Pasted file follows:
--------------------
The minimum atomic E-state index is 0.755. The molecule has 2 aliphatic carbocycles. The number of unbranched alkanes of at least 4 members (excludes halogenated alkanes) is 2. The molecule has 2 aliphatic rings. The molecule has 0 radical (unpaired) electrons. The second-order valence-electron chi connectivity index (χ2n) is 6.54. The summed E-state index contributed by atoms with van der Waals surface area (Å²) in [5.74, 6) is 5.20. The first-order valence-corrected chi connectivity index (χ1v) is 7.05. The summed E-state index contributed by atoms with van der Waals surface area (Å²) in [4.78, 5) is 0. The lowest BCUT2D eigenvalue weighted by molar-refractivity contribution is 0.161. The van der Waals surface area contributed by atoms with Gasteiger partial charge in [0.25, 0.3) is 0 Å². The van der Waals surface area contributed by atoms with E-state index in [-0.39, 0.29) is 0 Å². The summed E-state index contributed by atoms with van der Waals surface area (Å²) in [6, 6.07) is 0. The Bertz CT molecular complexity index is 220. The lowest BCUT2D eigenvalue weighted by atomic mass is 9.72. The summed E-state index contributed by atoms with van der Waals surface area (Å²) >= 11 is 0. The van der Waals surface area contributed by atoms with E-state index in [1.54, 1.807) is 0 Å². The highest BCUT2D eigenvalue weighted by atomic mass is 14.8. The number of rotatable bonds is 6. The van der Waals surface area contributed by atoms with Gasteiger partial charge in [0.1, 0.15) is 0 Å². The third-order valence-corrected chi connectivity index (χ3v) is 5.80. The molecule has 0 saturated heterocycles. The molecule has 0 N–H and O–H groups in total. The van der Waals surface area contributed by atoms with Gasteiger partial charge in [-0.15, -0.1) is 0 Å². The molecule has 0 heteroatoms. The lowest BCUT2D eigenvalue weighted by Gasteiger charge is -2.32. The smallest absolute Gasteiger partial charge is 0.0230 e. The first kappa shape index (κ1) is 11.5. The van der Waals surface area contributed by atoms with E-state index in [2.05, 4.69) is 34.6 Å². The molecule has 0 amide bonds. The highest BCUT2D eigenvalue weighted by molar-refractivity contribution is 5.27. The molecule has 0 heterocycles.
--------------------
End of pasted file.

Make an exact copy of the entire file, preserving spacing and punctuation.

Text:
The minimum atomic E-state index is 0.755. The molecule has 2 aliphatic carbocycles. The number of unbranched alkanes of at least 4 members (excludes halogenated alkanes) is 2. The molecule has 2 aliphatic rings. The molecule has 0 radical (unpaired) electrons. The second-order valence-electron chi connectivity index (χ2n) is 6.54. The summed E-state index contributed by atoms with van der Waals surface area (Å²) in [5.74, 6) is 5.20. The first-order valence-corrected chi connectivity index (χ1v) is 7.05. The summed E-state index contributed by atoms with van der Waals surface area (Å²) in [4.78, 5) is 0. The lowest BCUT2D eigenvalue weighted by molar-refractivity contribution is 0.161. The van der Waals surface area contributed by atoms with Gasteiger partial charge in [0.25, 0.3) is 0 Å². The van der Waals surface area contributed by atoms with E-state index in [-0.39, 0.29) is 0 Å². The summed E-state index contributed by atoms with van der Waals surface area (Å²) in [6, 6.07) is 0. The Bertz CT molecular complexity index is 220. The lowest BCUT2D eigenvalue weighted by atomic mass is 9.72. The summed E-state index contributed by atoms with van der Waals surface area (Å²) >= 11 is 0. The van der Waals surface area contributed by atoms with E-state index in [1.54, 1.807) is 0 Å². The highest BCUT2D eigenvalue weighted by atomic mass is 14.8. The number of rotatable bonds is 6. The van der Waals surface area contributed by atoms with Gasteiger partial charge in [0.1, 0.15) is 0 Å². The third-order valence-corrected chi connectivity index (χ3v) is 5.80. The molecule has 0 saturated heterocycles. The molecule has 0 N–H and O–H groups in total. The van der Waals surface area contributed by atoms with Gasteiger partial charge in [-0.15, -0.1) is 0 Å². The molecule has 0 heteroatoms. The lowest BCUT2D eigenvalue weighted by Gasteiger charge is -2.32. The smallest absolute Gasteiger partial charge is 0.0230 e. The first kappa shape index (κ1) is 11.5. The van der Waals surface area contributed by atoms with E-state index in [2.05, 4.69) is 34.6 Å². The molecule has 0 amide bonds. The highest BCUT2D eigenvalue weighted by molar-refractivity contribution is 5.27. The molecule has 0 heterocycles.